innocence, crouching in the enormous atrium, could
be the David of the new Millennium.

In 2000 he created and displayed Untitled (Big Man.) His works are typically made by creating clay models/forms that are then cast in silicone or polyester. The artist often shrinks or inflates the scale of his shockingly real figures of babies, children, and men; here the seated figure is nearly seven feet high. For Big Man, Mueck used an airbrush to apply the final smooth layer of paint, which convincingly resembles human flesh.

In addition to being an exploration of anatomy and illusionism, Untitled (Big Man) is a study in color; blue eyes and veins contrast with the yellow undertones of hairless pink skin. Mueck's sculpture, unlike the classical nudes of Ancient Greece and the European Renaissance which celebrate human beauty and proportions, presents the viewer with a monumental yet unidealized version of the human body that emphasizes its physical presence, fleshiness, and weight.

In the years since his participation in Sensation: Works from the Saatchi Collection, Mueck has posted shows at major galleries in New York, Germany, not to mention selection for the London Millenium Dome and “his work was also the subject of a solo exhibition at London’s highest profile contemporary art
space, Anthony d'Offay gallery.

Mueck continued to receive both public and critical acclaim for his 4.5 metre crouching Boy which filled the cavernous space of London's Millenium Dome (2000) and later featured as the centrepiece at the Venice Biennale in 2001. He also had a solo exhibition at the Hirshorn Museum and Sculpture Garden at the Smithsonian Institute, Washington DC.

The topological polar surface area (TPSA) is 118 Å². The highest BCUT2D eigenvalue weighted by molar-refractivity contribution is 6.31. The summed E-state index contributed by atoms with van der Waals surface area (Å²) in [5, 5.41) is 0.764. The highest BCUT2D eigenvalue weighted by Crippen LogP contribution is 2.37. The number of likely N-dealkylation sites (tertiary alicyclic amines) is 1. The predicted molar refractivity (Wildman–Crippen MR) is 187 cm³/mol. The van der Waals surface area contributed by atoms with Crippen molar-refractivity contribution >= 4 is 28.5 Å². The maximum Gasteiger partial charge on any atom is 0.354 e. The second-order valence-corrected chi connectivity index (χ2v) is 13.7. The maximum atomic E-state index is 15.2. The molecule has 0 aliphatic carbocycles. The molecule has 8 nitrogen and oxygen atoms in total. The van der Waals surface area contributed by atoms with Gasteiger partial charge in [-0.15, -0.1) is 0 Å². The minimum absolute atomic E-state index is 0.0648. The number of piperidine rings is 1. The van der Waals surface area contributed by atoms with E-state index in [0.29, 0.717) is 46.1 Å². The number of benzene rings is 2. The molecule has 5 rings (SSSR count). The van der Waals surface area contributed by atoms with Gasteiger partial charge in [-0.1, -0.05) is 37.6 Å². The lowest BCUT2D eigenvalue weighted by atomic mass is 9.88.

Mueck's sculptures faithfully reproduce the minute detail of the human body, but play with scale to produce disconcertingly jarring visual images. His five metre high sculpture Boy 1999 was a feature in the Millennium Dome and later exhibited in the Venice Biennale.

Wild Man
Wild Man, 2005. On display in Paris

In 2000 he created and displayed Untitled (Big Man.) His works are typically made by creating clay models/forms that are then cast in silicone or polyester. The artist often shrinks or inflates the scale of his shockingly real figures of babies, children, and men; here the seated figure is nearly seven feet high. For Big Man, Mueck used an airbrush to apply the final smooth layer of paint, which convincingly resembles human flesh.

In addition to being an exploration of anatomy and illusionism, Untitled (Big Man) is a study in color; blue eyes and veins contrast with the yellow undertones of hairless pink skin. Mueck's sculpture, unlike the classical nudes of Ancient Greece and the European Renaissance which celebrate human beauty and proportions, presents the viewer with a monumental yet unidealized version of the human body that emphasizes its physical presence, fleshiness, and weight.

Mueck's process and techniques are a source of fascination, particularly in relation to his meticulous observation of the skin's surface: its pores, the follicles of hair, the softness of a mole, the hardness of a nail and the shadows of veins just beneath the skin. These are the things that draw viewers to Pregnant woman and make the sculpture seem so real. In 2002 his sculpture Pregnant Woman was purchased by the National Gallery of Australia for $800,000 (Australian Dollars), $586,259.45 in US Dollars (as of 4/11/06, when this article was written).

In Escondido, another world reknown artist is part of our community. Nicki St. Phalle has a number of her sculptures placed in and around Escondido. Until she died recently, she was actively involved in working with the Cultural Arts Center, Escondio. Her work is prominently displayed throughout the city.

In Bed
Visitors look at In Bed (2005) by Australian-
born sculptor Ron Mueck, during an exhibition at
the Cartier Foundation for Contemporary
Art in Paris. Photo: AFP

What about Mueck? Are we likely to have an artist of his prominence also join the Escondido wealth of art? Even for a temporary showing?

Not likely says Mary-Catherine Ferguson, Museum Director, California Center for the Arts, Escondido. “Depending on the location of his works, there is usually a substantial fee for the shipping. As you know, we are a non-profit museum and so do not sell artwork. Currently our budgets are trim and do not allow for out of state shipping costs.”